Family Resource Center of Eau Claire County

Kari Stroede, Executive Director of the Family Resource Center of Eau Claire County, stated that her agency is taking a four-part approach to implementing PIWI.

“Along came this grant opportunity and we thought, wow, we can really blend multiple things here,” said Kari.

The funding will primarily be used to offer “Baby Cafés;” a six-part series for infants andBaby Cafe Invite their parents incorporating PIWI methodology. These cafés will take place for an hour and a half once a week from April through May of 2016. Cafés are currently still in the planning stages in terms of what the structure will look like, but recruitment is already in the works. The agency plans to take café invitations directly into birthing centers at local hospitals, so that new parents can easily access this opportunity. Parents will receive yet-to-be-determined incentives for attending all six cafés.

“We are very intentional in terms of how we plan the Baby Cafés,” stressed Kari. “It’s a support place for parents…focused on where they are at.”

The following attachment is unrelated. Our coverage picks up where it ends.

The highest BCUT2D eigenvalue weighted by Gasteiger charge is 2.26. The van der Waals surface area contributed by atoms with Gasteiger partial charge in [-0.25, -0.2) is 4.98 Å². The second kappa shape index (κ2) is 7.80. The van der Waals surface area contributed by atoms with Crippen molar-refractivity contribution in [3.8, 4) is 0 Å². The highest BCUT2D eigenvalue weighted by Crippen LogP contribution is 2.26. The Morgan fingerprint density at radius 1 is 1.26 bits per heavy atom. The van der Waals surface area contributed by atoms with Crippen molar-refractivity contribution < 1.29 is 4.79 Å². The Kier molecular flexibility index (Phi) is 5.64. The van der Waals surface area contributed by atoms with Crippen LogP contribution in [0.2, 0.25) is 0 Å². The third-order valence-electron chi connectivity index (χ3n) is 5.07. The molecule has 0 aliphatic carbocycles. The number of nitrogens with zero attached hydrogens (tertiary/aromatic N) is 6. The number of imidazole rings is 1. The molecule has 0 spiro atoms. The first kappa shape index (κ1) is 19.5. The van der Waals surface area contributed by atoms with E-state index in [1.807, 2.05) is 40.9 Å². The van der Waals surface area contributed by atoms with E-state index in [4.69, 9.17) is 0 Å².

Family Resource Center of Eau Claire County is partnering with Child Care Partnership (the local Child Care Resource & Referral agency and SFTA member), who will provide a PIWI certified trainer for the Baby Cafés. Northwest Breastfeeding Network is also a partner in planning, and may offer the opportunity for Baby Cafés to extend beyond the funded period, as a continuing monthly or bi-monthly event, where a lactation specialist would be available.

In addition to Baby Cafés, the agency’s PIWI funding will be used to create ten “Play with Me” bags—with mobile and non-mobile infants in mind—for families to check out for up to a month. The bags will contain items such as washable toys and other materials focused on different developmental periods, to support child development and parent-child interactions. Kari recently submitted a grant to an area community foundation to create 20 more bags focused on preschool -aged children, to expand this effort beyond infants.

The agency has also budgeted to build an infant-toddler library containing high-quality materials that can be used to support PIWI implementation. The libraries are housed within latched transport tubs for easy mobility, so that if another agency wants to create and support a PIWI play group or Baby Café, they have materials to get them started.